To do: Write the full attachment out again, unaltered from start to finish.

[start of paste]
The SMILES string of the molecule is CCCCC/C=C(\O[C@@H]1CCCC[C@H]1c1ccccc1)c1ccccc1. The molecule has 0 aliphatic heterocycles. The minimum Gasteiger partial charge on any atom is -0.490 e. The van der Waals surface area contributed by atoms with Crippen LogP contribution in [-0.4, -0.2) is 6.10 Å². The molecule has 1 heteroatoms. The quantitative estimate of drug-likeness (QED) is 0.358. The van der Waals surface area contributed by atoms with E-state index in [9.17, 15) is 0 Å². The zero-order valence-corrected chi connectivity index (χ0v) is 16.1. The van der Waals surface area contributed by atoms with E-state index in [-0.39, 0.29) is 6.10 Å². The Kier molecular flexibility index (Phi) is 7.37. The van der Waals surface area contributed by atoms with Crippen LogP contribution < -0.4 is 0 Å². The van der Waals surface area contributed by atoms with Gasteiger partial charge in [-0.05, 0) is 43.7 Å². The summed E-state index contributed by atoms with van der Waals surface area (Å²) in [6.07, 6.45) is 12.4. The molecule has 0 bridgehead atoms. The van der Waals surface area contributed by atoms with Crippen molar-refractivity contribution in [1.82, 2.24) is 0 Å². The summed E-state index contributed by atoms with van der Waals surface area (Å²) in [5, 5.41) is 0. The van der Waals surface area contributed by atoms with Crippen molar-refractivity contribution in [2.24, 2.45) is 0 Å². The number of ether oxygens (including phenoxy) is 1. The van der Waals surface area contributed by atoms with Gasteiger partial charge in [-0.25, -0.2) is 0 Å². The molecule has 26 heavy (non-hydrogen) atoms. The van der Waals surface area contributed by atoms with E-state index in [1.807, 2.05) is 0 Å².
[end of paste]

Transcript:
The SMILES string of the molecule is CCCCC/C=C(\O[C@@H]1CCCC[C@H]1c1ccccc1)c1ccccc1. The molecule has 0 aliphatic heterocycles. The minimum Gasteiger partial charge on any atom is -0.490 e. The van der Waals surface area contributed by atoms with Crippen LogP contribution in [-0.4, -0.2) is 6.10 Å². The molecule has 1 heteroatoms. The quantitative estimate of drug-likeness (QED) is 0.358. The van der Waals surface area contributed by atoms with E-state index in [9.17, 15) is 0 Å². The zero-order valence-corrected chi connectivity index (χ0v) is 16.1. The van der Waals surface area contributed by atoms with E-state index in [-0.39, 0.29) is 6.10 Å². The Kier molecular flexibility index (Phi) is 7.37. The van der Waals surface area contributed by atoms with Crippen LogP contribution < -0.4 is 0 Å². The van der Waals surface area contributed by atoms with Gasteiger partial charge in [-0.05, 0) is 43.7 Å². The summed E-state index contributed by atoms with van der Waals surface area (Å²) in [6.07, 6.45) is 12.4. The molecule has 0 bridgehead atoms. The van der Waals surface area contributed by atoms with Crippen molar-refractivity contribution in [1.82, 2.24) is 0 Å². The summed E-state index contributed by atoms with van der Waals surface area (Å²) in [5, 5.41) is 0. The van der Waals surface area contributed by atoms with Crippen molar-refractivity contribution in [2.24, 2.45) is 0 Å². The number of ether oxygens (including phenoxy) is 1. The van der Waals surface area contributed by atoms with Gasteiger partial charge in [-0.25, -0.2) is 0 Å². The molecule has 26 heavy (non-hydrogen) atoms. The van der Waals surface area contributed by atoms with E-state index in [1.807, 2.05) is 0 Å².